May 2008
Volume 49, Issue 13
ARVO Annual Meeting Abstract  |   May 2008
Prognostic Factors for High Risk Histology Following Chemoreduction for Retinoblastoma
Author Affiliations & Notes
  • M. W. Wilson
    Ophthal/Hamilton Eye Int, Univ of Tennessee Health Sci Ctr, Memphis, Tennessee
  • J. Balaguer
    Pediatrics, Hospital La Fe, Valencia, Spain
  • C. Billups
    St Jude Children's Research Hospital, Memphis, Tennessee
  • B. G. Haik
    Ophthal/Hamilton Eye Int, Univ of Tennessee Health Sci Ctr, Memphis, Tennessee
  • C. Rodriguez-Galindo
    St Jude Children's Research Hospital, Memphis, Tennessee
  • Footnotes
    Commercial Relationships  M.W. Wilson, None; J. Balaguer, None; C. Billups, None; B.G. Haik, None; C. Rodriguez-Galindo, None.
  • Footnotes
    Support  Research to Prevent Blindness, Inc., New York, New York
Investigative Ophthalmology & Visual Science May 2008, Vol.49, 2014. doi:
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      M. W. Wilson, J. Balaguer, C. Billups, B. G. Haik, C. Rodriguez-Galindo; Prognostic Factors for High Risk Histology Following Chemoreduction for Retinoblastoma. Invest. Ophthalmol. Vis. Sci. 2008;49(13):2014.

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      © ARVO (1962-2015); The Authors (2016-present)

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Purpose: : To study the impact of focal therapies, external beam radiotherapy (EBRT) and co-existing ocular morbidities on histologic findings in eyes with retinoblastoma enucleated following chemoreduction.

Methods: : Eyes with retinoblastoma enucleated after failing chemoreduction were retrieved from the pathology archives and reviewed for ciliary body, choroidal, optic nerve and scleral invasion. The following data were recorded from the patients’ medical record: age at diagnosis, gender, laterality of disease, Reese-Ellsworth Classification of each eye, chemotherapy received, focal treatments administered to the eye, prior EBRT, reason for and time to enucleation, as well as the presence of neovascular glaucoma, cataract, vitreous hemorrhage and retinal detachment.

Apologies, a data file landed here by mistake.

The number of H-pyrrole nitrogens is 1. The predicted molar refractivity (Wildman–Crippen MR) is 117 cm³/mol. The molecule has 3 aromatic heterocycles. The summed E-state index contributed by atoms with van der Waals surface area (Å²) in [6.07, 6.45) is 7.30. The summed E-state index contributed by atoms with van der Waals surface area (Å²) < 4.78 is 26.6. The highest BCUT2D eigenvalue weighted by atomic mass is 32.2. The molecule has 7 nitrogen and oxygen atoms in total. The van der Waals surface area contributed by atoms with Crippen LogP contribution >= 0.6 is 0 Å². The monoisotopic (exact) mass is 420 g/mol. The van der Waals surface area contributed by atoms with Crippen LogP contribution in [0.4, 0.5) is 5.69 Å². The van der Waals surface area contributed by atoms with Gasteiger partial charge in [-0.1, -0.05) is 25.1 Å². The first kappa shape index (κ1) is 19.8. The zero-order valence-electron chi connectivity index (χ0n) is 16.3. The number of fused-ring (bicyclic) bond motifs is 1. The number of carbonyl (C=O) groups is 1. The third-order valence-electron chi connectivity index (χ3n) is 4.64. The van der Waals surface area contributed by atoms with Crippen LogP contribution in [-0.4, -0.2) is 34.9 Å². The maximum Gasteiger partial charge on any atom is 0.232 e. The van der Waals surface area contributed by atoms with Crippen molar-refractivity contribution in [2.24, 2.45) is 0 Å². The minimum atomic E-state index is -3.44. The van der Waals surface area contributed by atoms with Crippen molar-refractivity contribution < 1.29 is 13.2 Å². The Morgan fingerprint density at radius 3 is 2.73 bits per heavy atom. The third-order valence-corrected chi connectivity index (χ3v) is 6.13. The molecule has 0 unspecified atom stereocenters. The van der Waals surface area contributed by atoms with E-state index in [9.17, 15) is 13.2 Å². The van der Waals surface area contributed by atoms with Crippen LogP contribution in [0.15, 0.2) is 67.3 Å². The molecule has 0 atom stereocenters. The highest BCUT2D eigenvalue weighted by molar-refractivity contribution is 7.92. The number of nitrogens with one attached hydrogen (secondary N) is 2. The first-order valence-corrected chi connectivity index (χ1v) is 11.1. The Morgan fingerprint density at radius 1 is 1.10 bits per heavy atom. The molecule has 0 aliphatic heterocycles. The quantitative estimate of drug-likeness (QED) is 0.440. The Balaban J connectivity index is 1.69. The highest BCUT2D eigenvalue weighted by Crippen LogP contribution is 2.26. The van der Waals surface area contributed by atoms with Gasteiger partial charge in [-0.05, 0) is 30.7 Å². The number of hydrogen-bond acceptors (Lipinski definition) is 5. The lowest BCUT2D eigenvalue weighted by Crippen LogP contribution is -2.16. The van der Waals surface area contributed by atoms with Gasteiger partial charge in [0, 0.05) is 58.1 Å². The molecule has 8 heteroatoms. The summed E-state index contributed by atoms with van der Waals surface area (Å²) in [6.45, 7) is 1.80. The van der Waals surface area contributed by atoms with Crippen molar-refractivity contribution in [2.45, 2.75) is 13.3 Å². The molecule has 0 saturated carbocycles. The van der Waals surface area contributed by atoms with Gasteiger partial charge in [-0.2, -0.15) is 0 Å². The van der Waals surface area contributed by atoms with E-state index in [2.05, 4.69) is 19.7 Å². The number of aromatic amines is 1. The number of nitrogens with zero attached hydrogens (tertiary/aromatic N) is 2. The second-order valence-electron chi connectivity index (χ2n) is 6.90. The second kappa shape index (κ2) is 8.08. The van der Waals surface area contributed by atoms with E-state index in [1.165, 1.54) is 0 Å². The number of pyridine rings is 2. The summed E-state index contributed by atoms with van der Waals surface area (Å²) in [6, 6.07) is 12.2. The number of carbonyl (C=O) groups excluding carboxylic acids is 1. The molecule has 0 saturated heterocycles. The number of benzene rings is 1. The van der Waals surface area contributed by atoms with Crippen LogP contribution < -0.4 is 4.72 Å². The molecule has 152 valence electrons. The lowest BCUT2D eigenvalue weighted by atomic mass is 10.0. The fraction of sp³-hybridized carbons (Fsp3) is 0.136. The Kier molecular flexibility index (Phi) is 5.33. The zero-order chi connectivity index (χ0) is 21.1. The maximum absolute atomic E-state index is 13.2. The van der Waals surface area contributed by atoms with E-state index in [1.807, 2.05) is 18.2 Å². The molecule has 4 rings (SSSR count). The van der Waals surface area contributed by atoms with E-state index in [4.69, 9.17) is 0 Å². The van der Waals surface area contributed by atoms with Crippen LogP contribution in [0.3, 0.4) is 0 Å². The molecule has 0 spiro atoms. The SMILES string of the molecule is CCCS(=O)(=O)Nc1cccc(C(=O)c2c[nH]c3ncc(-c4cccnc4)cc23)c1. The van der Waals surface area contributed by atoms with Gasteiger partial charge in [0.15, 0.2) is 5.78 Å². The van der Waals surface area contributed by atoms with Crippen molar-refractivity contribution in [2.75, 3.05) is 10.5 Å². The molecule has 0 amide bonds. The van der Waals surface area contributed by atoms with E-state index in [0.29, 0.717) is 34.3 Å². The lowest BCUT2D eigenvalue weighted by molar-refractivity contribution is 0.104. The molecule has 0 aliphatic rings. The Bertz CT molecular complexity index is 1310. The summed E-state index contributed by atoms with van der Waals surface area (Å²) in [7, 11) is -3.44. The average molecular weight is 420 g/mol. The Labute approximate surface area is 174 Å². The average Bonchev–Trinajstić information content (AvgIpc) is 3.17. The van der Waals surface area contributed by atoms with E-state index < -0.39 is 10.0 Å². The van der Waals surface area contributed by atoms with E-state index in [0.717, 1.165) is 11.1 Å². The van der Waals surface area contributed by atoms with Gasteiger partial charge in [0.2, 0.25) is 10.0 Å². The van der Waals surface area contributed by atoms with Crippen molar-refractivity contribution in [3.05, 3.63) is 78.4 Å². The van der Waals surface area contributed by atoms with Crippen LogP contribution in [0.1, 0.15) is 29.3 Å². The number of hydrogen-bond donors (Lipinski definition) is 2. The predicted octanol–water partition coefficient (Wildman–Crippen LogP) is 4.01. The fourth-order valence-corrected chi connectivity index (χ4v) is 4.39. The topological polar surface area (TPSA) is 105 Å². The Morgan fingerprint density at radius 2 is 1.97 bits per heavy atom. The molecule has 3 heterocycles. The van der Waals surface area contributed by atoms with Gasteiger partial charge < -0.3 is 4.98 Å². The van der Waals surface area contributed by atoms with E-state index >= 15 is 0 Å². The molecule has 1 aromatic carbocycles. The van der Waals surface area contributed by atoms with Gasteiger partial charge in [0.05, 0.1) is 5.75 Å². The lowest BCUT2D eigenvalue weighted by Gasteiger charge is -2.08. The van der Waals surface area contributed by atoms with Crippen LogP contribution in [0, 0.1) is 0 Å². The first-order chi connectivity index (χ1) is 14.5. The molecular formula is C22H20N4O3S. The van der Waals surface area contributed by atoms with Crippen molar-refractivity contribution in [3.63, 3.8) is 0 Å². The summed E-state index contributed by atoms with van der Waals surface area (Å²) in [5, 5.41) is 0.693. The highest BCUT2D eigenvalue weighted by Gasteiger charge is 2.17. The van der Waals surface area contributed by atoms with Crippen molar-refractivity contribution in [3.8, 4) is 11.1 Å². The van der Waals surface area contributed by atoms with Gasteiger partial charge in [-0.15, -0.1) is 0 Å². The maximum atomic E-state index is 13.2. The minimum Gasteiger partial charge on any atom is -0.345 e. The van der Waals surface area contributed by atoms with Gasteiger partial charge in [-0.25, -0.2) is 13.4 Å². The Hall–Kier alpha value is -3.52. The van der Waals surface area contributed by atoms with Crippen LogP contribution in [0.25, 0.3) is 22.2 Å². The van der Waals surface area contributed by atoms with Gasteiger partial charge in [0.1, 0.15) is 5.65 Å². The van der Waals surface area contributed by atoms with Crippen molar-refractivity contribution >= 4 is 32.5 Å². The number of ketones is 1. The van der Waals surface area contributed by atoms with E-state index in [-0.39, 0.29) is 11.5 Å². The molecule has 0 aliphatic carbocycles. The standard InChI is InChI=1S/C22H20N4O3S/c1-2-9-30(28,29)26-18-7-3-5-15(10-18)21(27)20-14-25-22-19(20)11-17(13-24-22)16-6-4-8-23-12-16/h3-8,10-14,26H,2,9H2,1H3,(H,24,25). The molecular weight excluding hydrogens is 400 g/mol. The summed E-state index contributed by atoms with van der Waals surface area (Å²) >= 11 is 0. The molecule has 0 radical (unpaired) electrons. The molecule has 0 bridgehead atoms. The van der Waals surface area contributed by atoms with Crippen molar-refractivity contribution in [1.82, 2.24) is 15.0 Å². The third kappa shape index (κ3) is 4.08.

Results: : 25 eyes from 23 patients (18 with bilateral disease) treated for intraocular retinoblastoma, were enucleated between May 1997 and November 2003. Median age at diagnosis was 14 months. 15 patients were female. 20 eyes were classified as Reese-Ellsworth Group IV-V. In addition to chemotherapy, 10 eyes were treated with focal therapies, 9 with focal therapies plus EBRT, and 3 with EBRT. 24 of the 25 eyes had recurrent disease at enucleation; one eye was enucleated for neovascular glaucoma and dense vitreous hemorrhage. Co-existing ocular morbidities included vitreous hemorrhage (n=6), retinal detachment (n=9), neovascular glaucoma (n=9) and cataracts (n=3). Histologic findings included massive deep choroidal (n=7), ciliary body (n=4), post-laminar optic nerve (n=6) and scleral invasion (n=3). Median time to enucleation was 11 months from diagnosis. No treatment rendered significantly increased the likelihood of invasive disease. However, co-existing retinal detachments (p=0.014) and vitreous hemorrhages (p-0.011) both significantly increased the likelihood of optic nerve invasion. Cataracts were associated with a greater risk for scleral invasion (p=0.034). Prolonged time to enucleation significantly increased the likelihood of choroidal (p= 0.010) and ciliary body (p=0.021) invasion as well as the likelihood of multiple sites of invasion (3 sites at median of 25 months).

Conclusions: : In eyes with retinoblastoma enucleated after chemoreduction, co-existing ocular morbidities and the time to enucleation were more predictive of choroidal, ciliary body, optic nerve and scleral invasion, rather than the focal and radiation treatments administered.

Keywords: retinoblastoma • pathology: human • oncology 

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